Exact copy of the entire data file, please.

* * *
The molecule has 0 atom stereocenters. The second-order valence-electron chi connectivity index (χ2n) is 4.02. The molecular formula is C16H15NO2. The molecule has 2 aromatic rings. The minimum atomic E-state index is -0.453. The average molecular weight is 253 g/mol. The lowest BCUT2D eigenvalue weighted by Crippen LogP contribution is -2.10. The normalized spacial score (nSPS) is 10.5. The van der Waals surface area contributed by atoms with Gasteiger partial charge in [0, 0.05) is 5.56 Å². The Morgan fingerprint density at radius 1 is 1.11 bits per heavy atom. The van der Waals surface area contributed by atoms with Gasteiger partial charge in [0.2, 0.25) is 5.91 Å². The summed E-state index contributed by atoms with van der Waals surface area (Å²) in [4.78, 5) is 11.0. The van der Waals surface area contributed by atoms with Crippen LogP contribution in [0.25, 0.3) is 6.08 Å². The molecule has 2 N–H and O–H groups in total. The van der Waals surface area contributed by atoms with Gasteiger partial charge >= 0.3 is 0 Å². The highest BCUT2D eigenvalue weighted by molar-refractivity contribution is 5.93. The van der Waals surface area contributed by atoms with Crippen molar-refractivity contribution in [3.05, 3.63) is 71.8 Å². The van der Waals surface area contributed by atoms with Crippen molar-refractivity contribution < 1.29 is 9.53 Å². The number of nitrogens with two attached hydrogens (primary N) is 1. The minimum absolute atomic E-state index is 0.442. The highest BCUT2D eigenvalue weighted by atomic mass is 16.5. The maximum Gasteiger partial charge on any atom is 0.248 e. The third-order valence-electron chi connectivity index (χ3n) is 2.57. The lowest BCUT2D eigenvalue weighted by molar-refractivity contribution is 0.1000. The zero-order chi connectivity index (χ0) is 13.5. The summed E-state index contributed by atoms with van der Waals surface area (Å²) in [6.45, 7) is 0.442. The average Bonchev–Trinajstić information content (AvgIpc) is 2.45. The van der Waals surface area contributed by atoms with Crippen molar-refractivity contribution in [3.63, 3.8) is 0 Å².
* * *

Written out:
The molecule has 0 atom stereocenters. The second-order valence-electron chi connectivity index (χ2n) is 4.02. The molecular formula is C16H15NO2. The molecule has 2 aromatic rings. The minimum atomic E-state index is -0.453. The average molecular weight is 253 g/mol. The lowest BCUT2D eigenvalue weighted by Crippen LogP contribution is -2.10. The normalized spacial score (nSPS) is 10.5. The van der Waals surface area contributed by atoms with Gasteiger partial charge in [0, 0.05) is 5.56 Å². The Morgan fingerprint density at radius 1 is 1.11 bits per heavy atom. The van der Waals surface area contributed by atoms with Gasteiger partial charge in [0.2, 0.25) is 5.91 Å². The summed E-state index contributed by atoms with van der Waals surface area (Å²) in [4.78, 5) is 11.0. The van der Waals surface area contributed by atoms with Crippen LogP contribution in [0.25, 0.3) is 6.08 Å². The molecule has 2 N–H and O–H groups in total. The van der Waals surface area contributed by atoms with Gasteiger partial charge >= 0.3 is 0 Å². The highest BCUT2D eigenvalue weighted by molar-refractivity contribution is 5.93. The van der Waals surface area contributed by atoms with Crippen molar-refractivity contribution in [3.05, 3.63) is 71.8 Å². The van der Waals surface area contributed by atoms with Crippen molar-refractivity contribution < 1.29 is 9.53 Å². The number of nitrogens with two attached hydrogens (primary N) is 1. The minimum absolute atomic E-state index is 0.442. The highest BCUT2D eigenvalue weighted by atomic mass is 16.5. The maximum Gasteiger partial charge on any atom is 0.248 e. The third-order valence-electron chi connectivity index (χ3n) is 2.57. The lowest BCUT2D eigenvalue weighted by molar-refractivity contribution is 0.1000. The zero-order chi connectivity index (χ0) is 13.5. The summed E-state index contributed by atoms with van der Waals surface area (Å²) in [6.45, 7) is 0.442. The average Bonchev–Trinajstić information content (AvgIpc) is 2.45. The van der Waals surface area contributed by atoms with Crippen molar-refractivity contribution in [3.63, 3.8) is 0 Å².